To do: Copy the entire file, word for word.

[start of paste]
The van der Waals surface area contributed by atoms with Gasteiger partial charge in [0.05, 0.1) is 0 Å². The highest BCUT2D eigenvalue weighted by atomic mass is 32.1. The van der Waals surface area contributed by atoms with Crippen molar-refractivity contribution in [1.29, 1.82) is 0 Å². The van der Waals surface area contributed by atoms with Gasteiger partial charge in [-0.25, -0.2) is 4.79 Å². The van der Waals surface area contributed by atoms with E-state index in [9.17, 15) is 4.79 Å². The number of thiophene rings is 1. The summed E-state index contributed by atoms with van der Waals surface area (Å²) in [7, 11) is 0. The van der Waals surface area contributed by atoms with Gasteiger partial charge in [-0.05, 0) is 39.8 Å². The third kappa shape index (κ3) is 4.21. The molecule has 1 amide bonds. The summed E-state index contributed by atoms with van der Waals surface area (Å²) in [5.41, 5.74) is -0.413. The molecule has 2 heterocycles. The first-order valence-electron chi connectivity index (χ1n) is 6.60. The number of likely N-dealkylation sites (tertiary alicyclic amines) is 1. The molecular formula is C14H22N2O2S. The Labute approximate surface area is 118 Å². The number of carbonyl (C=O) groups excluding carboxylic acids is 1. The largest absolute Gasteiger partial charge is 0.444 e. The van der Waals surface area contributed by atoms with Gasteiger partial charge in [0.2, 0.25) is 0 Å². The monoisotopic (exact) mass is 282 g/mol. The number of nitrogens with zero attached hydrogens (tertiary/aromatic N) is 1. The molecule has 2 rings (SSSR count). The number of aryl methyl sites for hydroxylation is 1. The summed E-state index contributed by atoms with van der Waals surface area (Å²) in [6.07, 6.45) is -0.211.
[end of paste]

The van der Waals surface area contributed by atoms with Gasteiger partial charge in [0.05, 0.1) is 0 Å². The highest BCUT2D eigenvalue weighted by atomic mass is 32.1. The van der Waals surface area contributed by atoms with Crippen molar-refractivity contribution in [1.29, 1.82) is 0 Å². The van der Waals surface area contributed by atoms with Gasteiger partial charge in [-0.25, -0.2) is 4.79 Å². The van der Waals surface area contributed by atoms with E-state index in [9.17, 15) is 4.79 Å². The number of thiophene rings is 1. The summed E-state index contributed by atoms with van der Waals surface area (Å²) in [7, 11) is 0. The van der Waals surface area contributed by atoms with Gasteiger partial charge in [-0.05, 0) is 39.8 Å². The third kappa shape index (κ3) is 4.21. The molecule has 1 amide bonds. The summed E-state index contributed by atoms with van der Waals surface area (Å²) in [5.41, 5.74) is -0.413. The molecule has 2 heterocycles. The first-order valence-electron chi connectivity index (χ1n) is 6.60. The number of likely N-dealkylation sites (tertiary alicyclic amines) is 1. The molecular formula is C14H22N2O2S. The Labute approximate surface area is 118 Å². The number of carbonyl (C=O) groups excluding carboxylic acids is 1. The largest absolute Gasteiger partial charge is 0.444 e. The van der Waals surface area contributed by atoms with Gasteiger partial charge in [0.2, 0.25) is 0 Å². The monoisotopic (exact) mass is 282 g/mol. The number of nitrogens with zero attached hydrogens (tertiary/aromatic N) is 1. The molecule has 2 rings (SSSR count). The number of aryl methyl sites for hydroxylation is 1. The summed E-state index contributed by atoms with van der Waals surface area (Å²) in [6.07, 6.45) is -0.211.